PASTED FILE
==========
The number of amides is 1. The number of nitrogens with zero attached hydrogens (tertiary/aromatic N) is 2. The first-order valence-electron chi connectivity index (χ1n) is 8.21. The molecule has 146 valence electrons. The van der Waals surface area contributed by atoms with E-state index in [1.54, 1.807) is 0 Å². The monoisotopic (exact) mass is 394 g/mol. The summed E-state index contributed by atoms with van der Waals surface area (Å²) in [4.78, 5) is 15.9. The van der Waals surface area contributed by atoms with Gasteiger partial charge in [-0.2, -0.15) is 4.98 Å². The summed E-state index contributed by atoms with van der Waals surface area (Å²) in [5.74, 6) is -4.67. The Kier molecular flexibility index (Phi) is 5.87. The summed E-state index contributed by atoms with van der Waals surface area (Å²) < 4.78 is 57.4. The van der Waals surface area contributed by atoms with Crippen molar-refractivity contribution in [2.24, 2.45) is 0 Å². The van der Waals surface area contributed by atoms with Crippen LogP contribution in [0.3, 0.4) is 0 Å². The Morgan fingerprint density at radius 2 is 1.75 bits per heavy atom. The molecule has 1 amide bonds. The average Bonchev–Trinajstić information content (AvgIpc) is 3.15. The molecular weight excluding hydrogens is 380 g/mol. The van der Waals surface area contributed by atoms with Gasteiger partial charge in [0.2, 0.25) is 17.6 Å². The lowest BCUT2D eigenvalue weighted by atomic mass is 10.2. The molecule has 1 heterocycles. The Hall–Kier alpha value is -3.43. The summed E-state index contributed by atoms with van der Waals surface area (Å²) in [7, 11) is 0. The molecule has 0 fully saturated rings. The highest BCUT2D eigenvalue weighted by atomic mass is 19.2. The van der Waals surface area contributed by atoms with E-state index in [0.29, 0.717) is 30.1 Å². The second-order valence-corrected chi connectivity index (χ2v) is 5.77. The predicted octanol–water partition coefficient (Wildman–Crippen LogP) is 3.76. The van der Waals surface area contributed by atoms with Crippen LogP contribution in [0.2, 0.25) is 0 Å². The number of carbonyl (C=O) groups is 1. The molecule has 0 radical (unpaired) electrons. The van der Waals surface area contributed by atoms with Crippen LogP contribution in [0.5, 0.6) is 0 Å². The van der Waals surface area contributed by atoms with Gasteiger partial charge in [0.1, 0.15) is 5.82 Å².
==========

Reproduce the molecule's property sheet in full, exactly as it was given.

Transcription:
The number of amides is 1. The number of nitrogens with zero attached hydrogens (tertiary/aromatic N) is 2. The first-order valence-electron chi connectivity index (χ1n) is 8.21. The molecule has 146 valence electrons. The van der Waals surface area contributed by atoms with E-state index in [1.54, 1.807) is 0 Å². The monoisotopic (exact) mass is 394 g/mol. The summed E-state index contributed by atoms with van der Waals surface area (Å²) in [4.78, 5) is 15.9. The van der Waals surface area contributed by atoms with Gasteiger partial charge in [-0.2, -0.15) is 4.98 Å². The summed E-state index contributed by atoms with van der Waals surface area (Å²) in [5.74, 6) is -4.67. The Kier molecular flexibility index (Phi) is 5.87. The summed E-state index contributed by atoms with van der Waals surface area (Å²) < 4.78 is 57.4. The van der Waals surface area contributed by atoms with Crippen molar-refractivity contribution in [2.24, 2.45) is 0 Å². The van der Waals surface area contributed by atoms with Crippen LogP contribution in [0.3, 0.4) is 0 Å². The Morgan fingerprint density at radius 2 is 1.75 bits per heavy atom. The molecule has 1 amide bonds. The average Bonchev–Trinajstić information content (AvgIpc) is 3.15. The molecular weight excluding hydrogens is 380 g/mol. The van der Waals surface area contributed by atoms with Gasteiger partial charge in [0.2, 0.25) is 17.6 Å². The lowest BCUT2D eigenvalue weighted by atomic mass is 10.2. The molecule has 1 heterocycles. The Hall–Kier alpha value is -3.43. The summed E-state index contributed by atoms with van der Waals surface area (Å²) in [7, 11) is 0. The molecule has 0 fully saturated rings. The highest BCUT2D eigenvalue weighted by atomic mass is 19.2. The van der Waals surface area contributed by atoms with E-state index in [0.29, 0.717) is 30.1 Å². The second-order valence-corrected chi connectivity index (χ2v) is 5.77. The predicted octanol–water partition coefficient (Wildman–Crippen LogP) is 3.76. The van der Waals surface area contributed by atoms with Crippen LogP contribution in [0.2, 0.25) is 0 Å². The number of carbonyl (C=O) groups is 1. The molecule has 0 radical (unpaired) electrons. The van der Waals surface area contributed by atoms with Crippen LogP contribution in [0.5, 0.6) is 0 Å². The van der Waals surface area contributed by atoms with Gasteiger partial charge in [0.1, 0.15) is 5.82 Å².